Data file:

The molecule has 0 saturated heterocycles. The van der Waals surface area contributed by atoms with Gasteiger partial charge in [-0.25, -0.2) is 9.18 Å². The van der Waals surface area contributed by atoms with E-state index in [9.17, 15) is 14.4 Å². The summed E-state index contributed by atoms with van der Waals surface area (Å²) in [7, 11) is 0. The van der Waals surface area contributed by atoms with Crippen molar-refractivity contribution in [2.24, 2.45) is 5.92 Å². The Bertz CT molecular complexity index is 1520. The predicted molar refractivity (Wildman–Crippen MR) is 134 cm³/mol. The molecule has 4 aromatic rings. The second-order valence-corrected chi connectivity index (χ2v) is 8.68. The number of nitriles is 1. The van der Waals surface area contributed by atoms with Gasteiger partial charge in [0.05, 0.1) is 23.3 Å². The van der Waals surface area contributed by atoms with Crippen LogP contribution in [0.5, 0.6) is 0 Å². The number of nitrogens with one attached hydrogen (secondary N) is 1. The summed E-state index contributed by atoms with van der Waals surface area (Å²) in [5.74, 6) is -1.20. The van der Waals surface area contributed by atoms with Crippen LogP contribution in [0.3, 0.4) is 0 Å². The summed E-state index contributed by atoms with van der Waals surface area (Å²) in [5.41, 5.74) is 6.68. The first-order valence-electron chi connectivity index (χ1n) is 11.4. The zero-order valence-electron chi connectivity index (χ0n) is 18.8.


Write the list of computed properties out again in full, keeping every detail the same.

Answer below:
The molecule has 0 saturated heterocycles. The van der Waals surface area contributed by atoms with Gasteiger partial charge in [-0.25, -0.2) is 9.18 Å². The van der Waals surface area contributed by atoms with E-state index in [9.17, 15) is 14.4 Å². The summed E-state index contributed by atoms with van der Waals surface area (Å²) in [7, 11) is 0. The van der Waals surface area contributed by atoms with Crippen molar-refractivity contribution in [2.24, 2.45) is 5.92 Å². The Bertz CT molecular complexity index is 1520. The predicted molar refractivity (Wildman–Crippen MR) is 134 cm³/mol. The molecule has 4 aromatic rings. The second-order valence-corrected chi connectivity index (χ2v) is 8.68. The number of nitriles is 1. The van der Waals surface area contributed by atoms with Gasteiger partial charge in [0.05, 0.1) is 23.3 Å². The van der Waals surface area contributed by atoms with Crippen LogP contribution in [0.5, 0.6) is 0 Å². The number of nitrogens with one attached hydrogen (secondary N) is 1. The summed E-state index contributed by atoms with van der Waals surface area (Å²) in [5.74, 6) is -1.20. The van der Waals surface area contributed by atoms with Crippen LogP contribution in [0.3, 0.4) is 0 Å². The summed E-state index contributed by atoms with van der Waals surface area (Å²) in [5.41, 5.74) is 6.68. The first-order valence-electron chi connectivity index (χ1n) is 11.4. The zero-order valence-electron chi connectivity index (χ0n) is 18.8.